The days of mass marketing are dead. Ok, maybe not for Proctor and Gamble or Ford, but it is dead for any business whose customer cannot be defined as, “a breathing human being.” Which is, if we are honest, most of us.
There could be no larger waste of money for a small business with a targeted customer base than to buy 30 seconds of Super Bowl ad time, unless the expenditure garnered huge publicity by its very audacity.
Huge pharmaceutical companies are buying national ad time for laxatives for opioid users, which is odd when one considers that the treatment of constipation is probably 10,000 years old. Another ad promotes a drug to restore circadian rhythm to blind people. This kind of spending to reach small, targeted audiences can’t be justified. If all you can do is throw money at a problem, you are clearly out of ideas.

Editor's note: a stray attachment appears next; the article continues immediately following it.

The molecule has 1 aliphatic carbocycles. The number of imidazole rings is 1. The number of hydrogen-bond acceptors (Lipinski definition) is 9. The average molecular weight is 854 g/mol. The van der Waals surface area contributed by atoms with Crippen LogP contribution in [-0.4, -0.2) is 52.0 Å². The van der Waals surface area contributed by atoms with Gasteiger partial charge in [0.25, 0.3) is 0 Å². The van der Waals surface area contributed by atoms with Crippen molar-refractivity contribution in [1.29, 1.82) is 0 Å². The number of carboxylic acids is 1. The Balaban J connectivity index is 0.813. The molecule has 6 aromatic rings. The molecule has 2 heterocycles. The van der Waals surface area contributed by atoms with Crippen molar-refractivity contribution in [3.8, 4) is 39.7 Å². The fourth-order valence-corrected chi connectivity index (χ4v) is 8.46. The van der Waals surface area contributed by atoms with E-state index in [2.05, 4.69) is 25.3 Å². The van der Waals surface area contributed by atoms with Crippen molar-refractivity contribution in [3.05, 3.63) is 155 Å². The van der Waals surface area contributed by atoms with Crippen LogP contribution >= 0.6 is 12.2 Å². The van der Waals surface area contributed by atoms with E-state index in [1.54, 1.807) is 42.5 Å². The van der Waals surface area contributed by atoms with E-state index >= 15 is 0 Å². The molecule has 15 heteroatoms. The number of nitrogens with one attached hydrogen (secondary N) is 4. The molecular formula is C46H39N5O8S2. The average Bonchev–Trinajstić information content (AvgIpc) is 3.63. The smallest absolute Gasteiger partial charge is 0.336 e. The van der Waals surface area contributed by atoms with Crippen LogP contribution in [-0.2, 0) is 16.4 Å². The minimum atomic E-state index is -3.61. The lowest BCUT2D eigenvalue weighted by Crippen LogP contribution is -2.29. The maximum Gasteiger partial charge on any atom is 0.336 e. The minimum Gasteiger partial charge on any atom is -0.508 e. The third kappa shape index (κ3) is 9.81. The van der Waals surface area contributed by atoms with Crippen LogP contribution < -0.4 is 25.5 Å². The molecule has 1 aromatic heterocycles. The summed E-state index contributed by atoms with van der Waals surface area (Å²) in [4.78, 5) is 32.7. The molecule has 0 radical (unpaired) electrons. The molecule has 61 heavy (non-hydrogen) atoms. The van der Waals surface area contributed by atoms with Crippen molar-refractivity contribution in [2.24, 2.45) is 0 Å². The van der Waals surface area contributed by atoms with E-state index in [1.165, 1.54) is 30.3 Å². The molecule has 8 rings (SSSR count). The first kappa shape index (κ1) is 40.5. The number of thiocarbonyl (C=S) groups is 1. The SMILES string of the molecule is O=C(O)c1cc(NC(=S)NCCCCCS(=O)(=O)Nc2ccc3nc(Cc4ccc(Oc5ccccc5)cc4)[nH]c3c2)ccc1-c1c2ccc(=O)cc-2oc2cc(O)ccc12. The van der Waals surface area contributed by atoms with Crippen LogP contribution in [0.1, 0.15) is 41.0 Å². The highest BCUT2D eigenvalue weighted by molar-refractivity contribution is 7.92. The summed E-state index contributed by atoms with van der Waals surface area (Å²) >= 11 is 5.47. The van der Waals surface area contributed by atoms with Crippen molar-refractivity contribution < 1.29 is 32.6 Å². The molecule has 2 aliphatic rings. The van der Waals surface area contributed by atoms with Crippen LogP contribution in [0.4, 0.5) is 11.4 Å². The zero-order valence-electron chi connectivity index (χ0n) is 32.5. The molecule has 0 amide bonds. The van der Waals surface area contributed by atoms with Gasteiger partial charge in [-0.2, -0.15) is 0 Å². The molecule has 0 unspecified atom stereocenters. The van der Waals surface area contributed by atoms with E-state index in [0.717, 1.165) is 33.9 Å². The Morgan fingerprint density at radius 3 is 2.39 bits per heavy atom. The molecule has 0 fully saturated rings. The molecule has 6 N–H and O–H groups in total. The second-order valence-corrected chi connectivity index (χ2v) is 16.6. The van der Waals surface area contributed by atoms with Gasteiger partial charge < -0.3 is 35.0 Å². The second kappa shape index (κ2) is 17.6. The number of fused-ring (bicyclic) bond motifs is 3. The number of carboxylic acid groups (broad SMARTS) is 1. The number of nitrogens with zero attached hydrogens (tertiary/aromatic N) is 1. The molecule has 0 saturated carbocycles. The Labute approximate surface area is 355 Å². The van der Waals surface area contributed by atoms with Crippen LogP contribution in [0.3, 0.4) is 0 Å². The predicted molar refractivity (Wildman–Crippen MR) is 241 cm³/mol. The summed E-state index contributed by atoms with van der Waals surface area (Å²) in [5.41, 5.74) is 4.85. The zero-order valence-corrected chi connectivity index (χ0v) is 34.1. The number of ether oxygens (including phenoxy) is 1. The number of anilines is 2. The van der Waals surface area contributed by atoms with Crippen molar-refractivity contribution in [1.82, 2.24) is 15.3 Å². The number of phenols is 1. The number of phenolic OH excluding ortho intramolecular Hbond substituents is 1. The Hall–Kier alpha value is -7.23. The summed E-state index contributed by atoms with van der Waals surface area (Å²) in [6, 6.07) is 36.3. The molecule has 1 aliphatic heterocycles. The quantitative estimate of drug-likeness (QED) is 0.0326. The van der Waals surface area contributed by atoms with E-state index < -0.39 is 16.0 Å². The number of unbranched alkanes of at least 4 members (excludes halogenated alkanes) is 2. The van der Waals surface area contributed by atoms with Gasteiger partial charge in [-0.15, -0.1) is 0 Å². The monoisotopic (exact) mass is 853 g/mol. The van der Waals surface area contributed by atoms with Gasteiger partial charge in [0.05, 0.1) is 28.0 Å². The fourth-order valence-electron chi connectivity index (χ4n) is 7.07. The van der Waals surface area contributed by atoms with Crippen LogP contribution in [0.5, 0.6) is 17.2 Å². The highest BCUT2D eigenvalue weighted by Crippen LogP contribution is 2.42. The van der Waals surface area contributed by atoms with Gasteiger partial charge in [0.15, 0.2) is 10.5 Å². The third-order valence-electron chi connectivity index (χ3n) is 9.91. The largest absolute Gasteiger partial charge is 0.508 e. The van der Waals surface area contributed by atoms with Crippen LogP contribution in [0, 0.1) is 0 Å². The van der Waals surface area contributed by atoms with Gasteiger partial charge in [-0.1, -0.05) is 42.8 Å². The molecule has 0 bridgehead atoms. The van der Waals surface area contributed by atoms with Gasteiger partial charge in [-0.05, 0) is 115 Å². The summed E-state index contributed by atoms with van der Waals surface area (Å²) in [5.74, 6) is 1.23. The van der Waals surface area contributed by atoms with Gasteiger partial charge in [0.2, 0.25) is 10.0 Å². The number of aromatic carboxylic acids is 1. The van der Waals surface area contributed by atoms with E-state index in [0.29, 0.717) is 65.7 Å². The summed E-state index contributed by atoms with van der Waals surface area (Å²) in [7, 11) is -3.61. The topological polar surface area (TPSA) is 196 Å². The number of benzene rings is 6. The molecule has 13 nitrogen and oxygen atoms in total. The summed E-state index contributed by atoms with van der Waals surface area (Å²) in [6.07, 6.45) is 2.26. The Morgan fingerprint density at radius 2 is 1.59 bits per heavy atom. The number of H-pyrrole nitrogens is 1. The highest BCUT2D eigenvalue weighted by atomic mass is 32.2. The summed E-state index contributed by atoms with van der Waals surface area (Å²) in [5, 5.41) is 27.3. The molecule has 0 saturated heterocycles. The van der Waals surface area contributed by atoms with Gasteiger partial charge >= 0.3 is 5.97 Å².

A Toyota dealership in Newton, New Jersey runs heavy rotation (and very poorly produced) ads on the Golf Channel. Newton is a relatively small and isolated town and the I guarantee that average customer lives within 20 minutes of the store. Yet there it is, advertising to people who have no idea where Newton is.
So how should we small business people market? The answer is simple, but difficult. We have to care.
We will talk more.